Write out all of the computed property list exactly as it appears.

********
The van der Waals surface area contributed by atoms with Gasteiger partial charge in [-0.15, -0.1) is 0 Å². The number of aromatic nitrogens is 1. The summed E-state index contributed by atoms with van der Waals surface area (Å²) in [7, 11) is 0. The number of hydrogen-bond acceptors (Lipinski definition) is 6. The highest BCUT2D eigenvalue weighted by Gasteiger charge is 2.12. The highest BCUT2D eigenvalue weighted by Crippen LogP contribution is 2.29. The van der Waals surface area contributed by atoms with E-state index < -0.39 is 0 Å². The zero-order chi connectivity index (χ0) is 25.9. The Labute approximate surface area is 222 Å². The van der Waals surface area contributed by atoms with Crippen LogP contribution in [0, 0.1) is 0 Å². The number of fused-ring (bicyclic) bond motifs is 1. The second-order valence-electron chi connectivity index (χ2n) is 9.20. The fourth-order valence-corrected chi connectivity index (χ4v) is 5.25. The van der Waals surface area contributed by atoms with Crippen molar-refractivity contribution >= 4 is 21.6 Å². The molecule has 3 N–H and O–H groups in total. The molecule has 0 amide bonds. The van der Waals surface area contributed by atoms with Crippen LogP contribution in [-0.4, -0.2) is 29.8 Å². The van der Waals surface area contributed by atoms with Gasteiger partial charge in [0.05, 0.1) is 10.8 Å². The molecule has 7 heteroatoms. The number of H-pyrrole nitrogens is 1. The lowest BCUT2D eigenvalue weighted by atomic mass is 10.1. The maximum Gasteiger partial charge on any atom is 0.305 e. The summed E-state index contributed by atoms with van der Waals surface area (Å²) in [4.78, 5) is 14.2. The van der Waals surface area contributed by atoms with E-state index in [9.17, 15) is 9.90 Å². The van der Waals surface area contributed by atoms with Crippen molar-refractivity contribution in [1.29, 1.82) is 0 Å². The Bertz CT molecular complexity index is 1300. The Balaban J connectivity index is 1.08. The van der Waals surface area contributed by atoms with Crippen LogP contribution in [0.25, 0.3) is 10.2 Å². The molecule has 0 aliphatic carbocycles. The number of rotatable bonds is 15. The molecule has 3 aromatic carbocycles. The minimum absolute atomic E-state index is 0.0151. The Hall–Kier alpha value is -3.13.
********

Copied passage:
The van der Waals surface area contributed by atoms with Gasteiger partial charge in [-0.15, -0.1) is 0 Å². The number of aromatic nitrogens is 1. The summed E-state index contributed by atoms with van der Waals surface area (Å²) in [7, 11) is 0. The number of hydrogen-bond acceptors (Lipinski definition) is 6. The highest BCUT2D eigenvalue weighted by Gasteiger charge is 2.12. The highest BCUT2D eigenvalue weighted by Crippen LogP contribution is 2.29. The van der Waals surface area contributed by atoms with E-state index < -0.39 is 0 Å². The zero-order chi connectivity index (χ0) is 25.9. The Labute approximate surface area is 222 Å². The van der Waals surface area contributed by atoms with Crippen LogP contribution in [0, 0.1) is 0 Å². The number of fused-ring (bicyclic) bond motifs is 1. The second-order valence-electron chi connectivity index (χ2n) is 9.20. The fourth-order valence-corrected chi connectivity index (χ4v) is 5.25. The van der Waals surface area contributed by atoms with Crippen molar-refractivity contribution >= 4 is 21.6 Å². The molecule has 3 N–H and O–H groups in total. The molecule has 0 amide bonds. The van der Waals surface area contributed by atoms with Crippen LogP contribution in [-0.4, -0.2) is 29.8 Å². The van der Waals surface area contributed by atoms with Gasteiger partial charge in [0.05, 0.1) is 10.8 Å². The molecule has 7 heteroatoms. The number of H-pyrrole nitrogens is 1. The lowest BCUT2D eigenvalue weighted by atomic mass is 10.1. The maximum Gasteiger partial charge on any atom is 0.305 e. The summed E-state index contributed by atoms with van der Waals surface area (Å²) in [4.78, 5) is 14.2. The van der Waals surface area contributed by atoms with E-state index in [9.17, 15) is 9.90 Å². The van der Waals surface area contributed by atoms with Crippen molar-refractivity contribution in [1.29, 1.82) is 0 Å². The Bertz CT molecular complexity index is 1300. The Balaban J connectivity index is 1.08. The van der Waals surface area contributed by atoms with Crippen LogP contribution in [0.25, 0.3) is 10.2 Å². The molecule has 0 aliphatic carbocycles. The number of rotatable bonds is 15. The molecule has 3 aromatic carbocycles. The minimum absolute atomic E-state index is 0.0151. The Hall–Kier alpha value is -3.13.